7Rigging hardware, hooks, clamps and lifts attachment.
8Crane and rigging awareness training
9Fall protection training

Soft skills:

1Good listening and comprehension skills, listening to and acting on instructions and commands.
2Creative thinking with the ingenuity to devise solutions to tricky rigging problems.
3Good physical stamina to perform physical tasks and occasionally dangerous jobs.
4Situational awareness of physical surroundings to minimize danger to self and colleagues.

Insights from a Rigger

To get some more in-depth insight into what you can expect in this industry, we interviewed professionals riggers and here is what they had to say.

What is the common career path for a Rigger?

There are various career paths for becoming a rigger. Path one would be to become part of an apprenticeship (training at a TVET college). Another path would be to become part of leadership in chemical rigging, mechanical handling or rigging ropesman.

What should someone consider before becoming a Rigger?

You might want to consider your physical condition. Being healthy and having stamina is very important to a Rigger. Another thing to consider is mental stability which is essential for these kinds of jobs. One day you might be working at extremely high altitudes another day you might be pulling heavy equipment from one place to another.

What type of person excels in this job?

Having strong communication skills is essential. Projects are built from the ground up by having good communication skills. Excellent decision-making is also a good perk to have at your disposal. This is due to the fact that most of the time you will be operating heavy machines and being mentally sharp and having a clear understanding of what you are going to due is vital.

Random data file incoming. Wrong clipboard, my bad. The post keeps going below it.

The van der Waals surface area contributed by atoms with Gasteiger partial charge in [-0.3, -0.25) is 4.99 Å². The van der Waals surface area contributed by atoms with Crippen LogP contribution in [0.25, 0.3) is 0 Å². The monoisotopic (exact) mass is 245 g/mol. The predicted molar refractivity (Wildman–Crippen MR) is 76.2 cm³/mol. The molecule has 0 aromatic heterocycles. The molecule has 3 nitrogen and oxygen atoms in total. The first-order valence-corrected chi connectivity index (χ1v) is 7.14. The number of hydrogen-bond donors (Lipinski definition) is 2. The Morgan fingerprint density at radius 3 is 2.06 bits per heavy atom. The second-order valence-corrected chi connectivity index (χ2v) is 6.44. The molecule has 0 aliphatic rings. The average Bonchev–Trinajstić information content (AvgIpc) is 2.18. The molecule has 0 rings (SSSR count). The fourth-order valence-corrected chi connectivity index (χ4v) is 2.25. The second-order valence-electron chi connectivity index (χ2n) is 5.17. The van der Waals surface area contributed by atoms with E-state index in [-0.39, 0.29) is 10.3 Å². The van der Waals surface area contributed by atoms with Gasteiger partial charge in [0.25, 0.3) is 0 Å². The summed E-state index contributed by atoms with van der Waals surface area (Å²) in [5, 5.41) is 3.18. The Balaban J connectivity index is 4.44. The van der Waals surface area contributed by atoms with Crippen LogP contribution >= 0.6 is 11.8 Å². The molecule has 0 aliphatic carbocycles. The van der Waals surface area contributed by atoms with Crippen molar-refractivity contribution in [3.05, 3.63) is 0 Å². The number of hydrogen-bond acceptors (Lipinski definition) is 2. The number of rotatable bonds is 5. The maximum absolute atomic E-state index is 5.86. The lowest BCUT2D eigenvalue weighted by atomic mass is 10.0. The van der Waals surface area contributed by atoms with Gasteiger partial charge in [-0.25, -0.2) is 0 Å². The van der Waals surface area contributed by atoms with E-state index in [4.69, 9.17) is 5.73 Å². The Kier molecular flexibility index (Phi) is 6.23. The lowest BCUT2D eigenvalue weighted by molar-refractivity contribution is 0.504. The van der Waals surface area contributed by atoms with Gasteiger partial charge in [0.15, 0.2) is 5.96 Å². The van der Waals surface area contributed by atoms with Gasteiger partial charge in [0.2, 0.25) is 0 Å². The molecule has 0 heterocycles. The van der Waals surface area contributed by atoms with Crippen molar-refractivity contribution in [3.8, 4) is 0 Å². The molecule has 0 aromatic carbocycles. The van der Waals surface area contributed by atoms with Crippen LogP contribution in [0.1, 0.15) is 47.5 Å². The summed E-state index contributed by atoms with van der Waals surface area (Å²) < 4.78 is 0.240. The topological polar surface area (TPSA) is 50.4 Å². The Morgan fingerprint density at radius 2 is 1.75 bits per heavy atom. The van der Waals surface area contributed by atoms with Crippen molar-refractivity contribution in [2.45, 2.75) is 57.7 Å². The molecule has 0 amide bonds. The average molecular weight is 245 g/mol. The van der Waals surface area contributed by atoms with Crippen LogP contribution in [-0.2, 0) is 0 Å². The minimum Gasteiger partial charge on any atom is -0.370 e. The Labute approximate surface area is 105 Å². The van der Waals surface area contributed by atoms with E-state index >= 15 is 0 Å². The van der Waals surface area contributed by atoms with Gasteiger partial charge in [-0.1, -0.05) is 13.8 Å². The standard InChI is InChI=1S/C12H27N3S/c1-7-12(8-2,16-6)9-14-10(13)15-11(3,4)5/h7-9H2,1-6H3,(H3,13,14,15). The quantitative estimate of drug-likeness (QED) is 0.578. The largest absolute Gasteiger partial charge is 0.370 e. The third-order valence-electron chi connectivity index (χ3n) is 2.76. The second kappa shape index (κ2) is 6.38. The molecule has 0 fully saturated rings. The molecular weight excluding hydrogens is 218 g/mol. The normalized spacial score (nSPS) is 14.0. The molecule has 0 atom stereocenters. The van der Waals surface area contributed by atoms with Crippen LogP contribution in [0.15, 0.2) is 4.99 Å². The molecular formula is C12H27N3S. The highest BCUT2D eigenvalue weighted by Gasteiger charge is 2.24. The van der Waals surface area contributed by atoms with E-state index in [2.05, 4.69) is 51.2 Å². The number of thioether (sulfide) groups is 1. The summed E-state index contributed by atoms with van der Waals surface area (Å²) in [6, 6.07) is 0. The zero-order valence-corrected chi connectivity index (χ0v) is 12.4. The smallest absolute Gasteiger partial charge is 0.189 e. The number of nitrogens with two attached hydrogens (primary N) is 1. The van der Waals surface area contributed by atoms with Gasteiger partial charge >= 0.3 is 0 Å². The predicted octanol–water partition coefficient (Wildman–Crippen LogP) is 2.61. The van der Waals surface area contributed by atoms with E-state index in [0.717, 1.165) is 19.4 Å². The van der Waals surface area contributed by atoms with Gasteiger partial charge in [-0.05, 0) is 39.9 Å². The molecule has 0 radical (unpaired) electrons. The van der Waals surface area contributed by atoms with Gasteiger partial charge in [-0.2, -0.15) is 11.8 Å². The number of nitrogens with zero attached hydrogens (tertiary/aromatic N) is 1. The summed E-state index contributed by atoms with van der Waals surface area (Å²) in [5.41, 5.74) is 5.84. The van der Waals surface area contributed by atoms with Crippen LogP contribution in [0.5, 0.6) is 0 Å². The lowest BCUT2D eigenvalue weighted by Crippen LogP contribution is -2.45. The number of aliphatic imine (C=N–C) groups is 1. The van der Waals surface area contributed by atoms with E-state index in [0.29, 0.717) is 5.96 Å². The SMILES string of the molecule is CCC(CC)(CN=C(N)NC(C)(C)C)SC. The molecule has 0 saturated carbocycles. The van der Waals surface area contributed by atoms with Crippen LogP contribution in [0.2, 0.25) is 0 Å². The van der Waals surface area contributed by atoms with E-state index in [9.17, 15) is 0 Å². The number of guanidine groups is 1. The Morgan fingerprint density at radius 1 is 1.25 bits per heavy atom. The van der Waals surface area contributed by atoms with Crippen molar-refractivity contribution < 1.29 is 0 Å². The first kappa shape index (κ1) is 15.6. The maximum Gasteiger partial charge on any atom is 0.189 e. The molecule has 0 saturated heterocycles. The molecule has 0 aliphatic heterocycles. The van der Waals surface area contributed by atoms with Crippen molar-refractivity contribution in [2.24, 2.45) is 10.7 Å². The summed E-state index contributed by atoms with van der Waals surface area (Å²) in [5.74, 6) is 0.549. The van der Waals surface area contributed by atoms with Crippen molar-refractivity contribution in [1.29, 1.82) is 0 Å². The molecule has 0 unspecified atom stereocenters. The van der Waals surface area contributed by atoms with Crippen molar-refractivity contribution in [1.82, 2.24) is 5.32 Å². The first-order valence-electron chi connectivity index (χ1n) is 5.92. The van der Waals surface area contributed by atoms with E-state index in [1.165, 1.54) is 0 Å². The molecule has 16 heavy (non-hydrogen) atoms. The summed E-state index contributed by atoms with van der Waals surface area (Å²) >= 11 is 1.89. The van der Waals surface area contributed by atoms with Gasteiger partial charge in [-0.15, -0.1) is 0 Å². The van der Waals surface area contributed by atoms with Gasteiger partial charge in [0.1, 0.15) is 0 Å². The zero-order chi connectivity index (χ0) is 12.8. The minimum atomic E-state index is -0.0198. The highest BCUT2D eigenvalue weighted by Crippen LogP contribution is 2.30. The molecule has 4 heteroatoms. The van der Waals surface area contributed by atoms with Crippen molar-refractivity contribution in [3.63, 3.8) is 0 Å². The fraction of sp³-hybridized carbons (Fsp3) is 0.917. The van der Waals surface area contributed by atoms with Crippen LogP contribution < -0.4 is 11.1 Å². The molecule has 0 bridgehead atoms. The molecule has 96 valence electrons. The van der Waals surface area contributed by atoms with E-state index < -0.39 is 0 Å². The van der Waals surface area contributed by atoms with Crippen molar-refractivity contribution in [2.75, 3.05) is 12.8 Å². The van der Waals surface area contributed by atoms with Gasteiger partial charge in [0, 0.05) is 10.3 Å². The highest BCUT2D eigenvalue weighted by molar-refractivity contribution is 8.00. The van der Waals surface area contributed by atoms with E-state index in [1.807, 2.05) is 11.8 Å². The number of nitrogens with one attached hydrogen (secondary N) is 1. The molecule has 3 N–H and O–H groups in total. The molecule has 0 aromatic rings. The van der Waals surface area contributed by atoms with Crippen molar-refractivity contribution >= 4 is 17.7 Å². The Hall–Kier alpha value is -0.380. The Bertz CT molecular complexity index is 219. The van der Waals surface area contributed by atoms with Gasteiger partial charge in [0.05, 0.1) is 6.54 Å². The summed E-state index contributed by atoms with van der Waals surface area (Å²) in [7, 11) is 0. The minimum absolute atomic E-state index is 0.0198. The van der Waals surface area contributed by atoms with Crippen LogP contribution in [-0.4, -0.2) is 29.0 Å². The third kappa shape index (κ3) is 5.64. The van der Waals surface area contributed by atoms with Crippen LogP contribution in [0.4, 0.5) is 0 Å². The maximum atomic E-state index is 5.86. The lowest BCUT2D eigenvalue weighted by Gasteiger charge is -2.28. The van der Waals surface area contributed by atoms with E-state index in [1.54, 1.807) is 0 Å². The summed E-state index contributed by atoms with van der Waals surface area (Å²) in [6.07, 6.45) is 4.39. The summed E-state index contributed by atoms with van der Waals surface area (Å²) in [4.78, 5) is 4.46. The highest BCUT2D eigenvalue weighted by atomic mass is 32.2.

What are some of the most important skills for Riggers to have?

Some of the most important skills for becoming a rigger is operation monitoring and complex problem-solving.

What do you find to be the most rewarding aspect of being a Rigger?

Being part of a project and having a critical roll in the construction process to develop something great is the most rewarding aspect of being a rigger.

How Much Do Rigger Get Paid?

Riggers are typically paid on an hourly basis, with the median hourly wage in the United States being $20.74. The lowest-paid Riggers make about $12 per hour, while the highest-paid can earn more than $35.

Top 10 States for Rigger Salary

Riggers in the following states make the highest median hourly wage in the U.S.





















    Rigger Resources

    Looking for more information? We put together this list of additional resources to help you as you continue to explore a career as a Rigger.

    On the Web

    The Pro Rigger with Mike Parnell
    An experienced Rigger answers questions and gives helpful insights on this blog.
    Find hints, tips and other useful info about a career as a Rigger.

    Industry Groups

    Specialized Carriers & Rigging Association
    This group provides information, training and activities for members to safely, legally and profitably transport, lift and erect oversize and overweight items.

    Association of Crane & Rigging Professionals
    ACRP focuses on the lifting aspect of rigging, and is primarily interested in promoting safety standards and improving the quality of the equipment used and training provided.

    Rigger Books

    Handbook of Rigging: For Construction and Industrial Operations
    A hands-on reference that covers the equipment, materials, systems, and regulations used in rigging.

    Advanced Rigger Trainee Guide (Contren Learning Series)
    This trainee guide features illustrated design, technical hints and tips from industry experts, review questions and more to learn the fundamentals of rigging.